From Citizendium
Jump to navigation Jump to search
This article is developing and not approved.
Main Article
Related Articles  [?]
Bibliography  [?]
External Links  [?]
Citable Version  [?]
This editable Main Article is under development and subject to a disclaimer.

Pacifism, in its absolute form, regards all war as wrong, whatever the practical consequences of fighting or not fighting. It is thus a moral belief, starting from basic values and assumptions. The underlying beliefs may be religious or based on some non-religious ethical or political code, but no matter what those beliefs, all absolute pacifists assert the impossibility of overcoming evil by evil methods. Other, more pragmatic or conditional forms, labelled by some writers as pacificism, may stem from other considerations, such as political beliefs or the circumstances of a particular conflict.[1]

In practical terms, pacifism may give rise to a potentially inconsistent relationship between the individual and the state, given that there are no pacifist states. The practical application of pacifism may also go beyond the simple idea of not fighting, to extend to a more positive notion of peace. In particular the aim of eradicating structural violence may lead some pacifists to work for social justice as much as for such causes as disarmament. In this perspective, conflict is not the problem, but violence.[2]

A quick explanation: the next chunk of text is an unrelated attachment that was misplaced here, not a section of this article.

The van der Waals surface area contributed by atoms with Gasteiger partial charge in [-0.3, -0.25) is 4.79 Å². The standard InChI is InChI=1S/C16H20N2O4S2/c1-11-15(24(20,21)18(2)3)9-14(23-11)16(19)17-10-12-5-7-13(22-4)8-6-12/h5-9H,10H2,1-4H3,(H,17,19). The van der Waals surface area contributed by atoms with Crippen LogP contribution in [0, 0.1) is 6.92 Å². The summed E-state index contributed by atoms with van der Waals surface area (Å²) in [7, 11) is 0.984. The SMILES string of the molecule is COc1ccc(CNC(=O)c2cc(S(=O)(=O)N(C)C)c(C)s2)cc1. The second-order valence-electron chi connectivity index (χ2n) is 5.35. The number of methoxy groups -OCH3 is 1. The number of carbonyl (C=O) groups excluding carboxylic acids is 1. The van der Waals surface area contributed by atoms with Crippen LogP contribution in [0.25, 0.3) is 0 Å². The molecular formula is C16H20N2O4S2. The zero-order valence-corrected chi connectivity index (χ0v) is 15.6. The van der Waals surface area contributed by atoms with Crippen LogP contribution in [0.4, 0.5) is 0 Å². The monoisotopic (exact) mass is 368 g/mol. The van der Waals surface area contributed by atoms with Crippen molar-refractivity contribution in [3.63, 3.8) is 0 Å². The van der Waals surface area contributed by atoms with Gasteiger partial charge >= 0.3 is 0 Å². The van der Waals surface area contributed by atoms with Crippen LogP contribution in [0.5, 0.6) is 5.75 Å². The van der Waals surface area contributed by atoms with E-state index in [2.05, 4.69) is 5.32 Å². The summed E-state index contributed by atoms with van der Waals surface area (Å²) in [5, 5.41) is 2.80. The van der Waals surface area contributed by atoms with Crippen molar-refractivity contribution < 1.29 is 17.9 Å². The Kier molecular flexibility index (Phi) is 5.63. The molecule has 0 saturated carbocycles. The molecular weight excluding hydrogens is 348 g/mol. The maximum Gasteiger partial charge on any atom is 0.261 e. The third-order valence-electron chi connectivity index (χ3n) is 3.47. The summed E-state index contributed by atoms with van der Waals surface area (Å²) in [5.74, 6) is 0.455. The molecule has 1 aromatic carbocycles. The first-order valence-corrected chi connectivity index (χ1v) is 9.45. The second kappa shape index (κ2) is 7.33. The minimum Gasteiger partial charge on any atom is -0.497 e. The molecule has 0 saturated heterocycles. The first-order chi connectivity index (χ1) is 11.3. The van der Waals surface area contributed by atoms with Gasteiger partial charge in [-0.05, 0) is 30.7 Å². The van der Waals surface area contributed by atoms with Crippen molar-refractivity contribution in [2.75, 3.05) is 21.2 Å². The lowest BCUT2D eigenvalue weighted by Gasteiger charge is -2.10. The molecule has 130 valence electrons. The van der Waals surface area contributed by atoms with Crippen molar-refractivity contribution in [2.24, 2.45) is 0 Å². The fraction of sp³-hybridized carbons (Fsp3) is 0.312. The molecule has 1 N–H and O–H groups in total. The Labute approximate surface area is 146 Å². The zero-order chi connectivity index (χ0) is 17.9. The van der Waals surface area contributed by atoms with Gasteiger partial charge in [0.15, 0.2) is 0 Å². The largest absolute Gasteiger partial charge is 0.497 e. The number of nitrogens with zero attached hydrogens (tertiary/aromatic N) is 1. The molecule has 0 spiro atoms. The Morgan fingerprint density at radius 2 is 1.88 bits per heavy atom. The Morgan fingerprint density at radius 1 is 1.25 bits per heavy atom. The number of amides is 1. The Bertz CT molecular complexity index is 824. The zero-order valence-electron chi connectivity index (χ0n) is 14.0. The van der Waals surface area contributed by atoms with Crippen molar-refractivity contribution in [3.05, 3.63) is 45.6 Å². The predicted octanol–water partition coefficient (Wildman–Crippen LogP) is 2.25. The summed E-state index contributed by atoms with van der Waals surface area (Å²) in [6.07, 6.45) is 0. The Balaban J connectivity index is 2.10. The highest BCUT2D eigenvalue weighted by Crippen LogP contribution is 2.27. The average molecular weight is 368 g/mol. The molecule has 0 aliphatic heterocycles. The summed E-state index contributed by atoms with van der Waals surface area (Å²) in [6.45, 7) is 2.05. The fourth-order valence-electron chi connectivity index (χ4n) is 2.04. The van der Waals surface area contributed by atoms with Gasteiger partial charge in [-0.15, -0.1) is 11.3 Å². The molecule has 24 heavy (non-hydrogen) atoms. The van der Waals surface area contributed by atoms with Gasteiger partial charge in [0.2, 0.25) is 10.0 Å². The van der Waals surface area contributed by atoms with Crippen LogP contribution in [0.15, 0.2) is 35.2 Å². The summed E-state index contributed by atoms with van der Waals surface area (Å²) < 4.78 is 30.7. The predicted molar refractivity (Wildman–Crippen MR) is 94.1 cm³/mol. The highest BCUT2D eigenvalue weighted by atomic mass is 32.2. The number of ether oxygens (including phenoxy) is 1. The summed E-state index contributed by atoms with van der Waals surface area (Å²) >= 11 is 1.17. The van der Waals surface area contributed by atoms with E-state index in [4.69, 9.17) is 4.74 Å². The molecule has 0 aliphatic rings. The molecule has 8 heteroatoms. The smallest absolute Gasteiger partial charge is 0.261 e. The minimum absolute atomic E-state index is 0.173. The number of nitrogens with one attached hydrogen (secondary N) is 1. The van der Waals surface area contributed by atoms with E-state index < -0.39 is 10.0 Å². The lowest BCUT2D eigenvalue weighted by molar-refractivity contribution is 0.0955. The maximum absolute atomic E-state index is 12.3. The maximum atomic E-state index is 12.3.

Various religions have adopted a pacifist stance, usually based on belief in a link (or indeed identity) between each individual and the divine, though in few of them has this stance been a majority one.[3] In Western Europe, pacifism has been mainly Christian in origin. There have been disputes as to whether early Christians were actually pacifist or merely refused to swear military oaths, but ever since Augustine formulated the concept of the "just war", the majority of Christians have been prepared to fight. The first absolute pacifist stance was taken by the Mennonites in 1561. Since then, in addition to other pacifist churches, humanist and political forms of pacifism have also emerged.[4]

Peace movement

The term "peace movement" embraces a variety of organisations, some of which, such as the Campaign for Nuclear Disarmament are not fully pacifist. They include Mennonite and Quaker organisations, anti-conscription organisations and those which support members of the armed forces who have become convinced of the wrongness of war or of a particular war, and others more general. Some are affiliated to War Resisters International, whose founding declaration says, "War is a crime against humanity. I am therefore determined not to support any kind of war and to strive for the removal of all causes of war."


  1. Ceadel, M. Pacifism in Britain 1914-1945: the defining of a faith. Clarendon Press, Oxford. 1980. Chs 1-2
  2. Curle, A. True Justice. Quaker Home Service. 1981
  3. Curle, pp 5-6
  4. Ceadel, ch.3.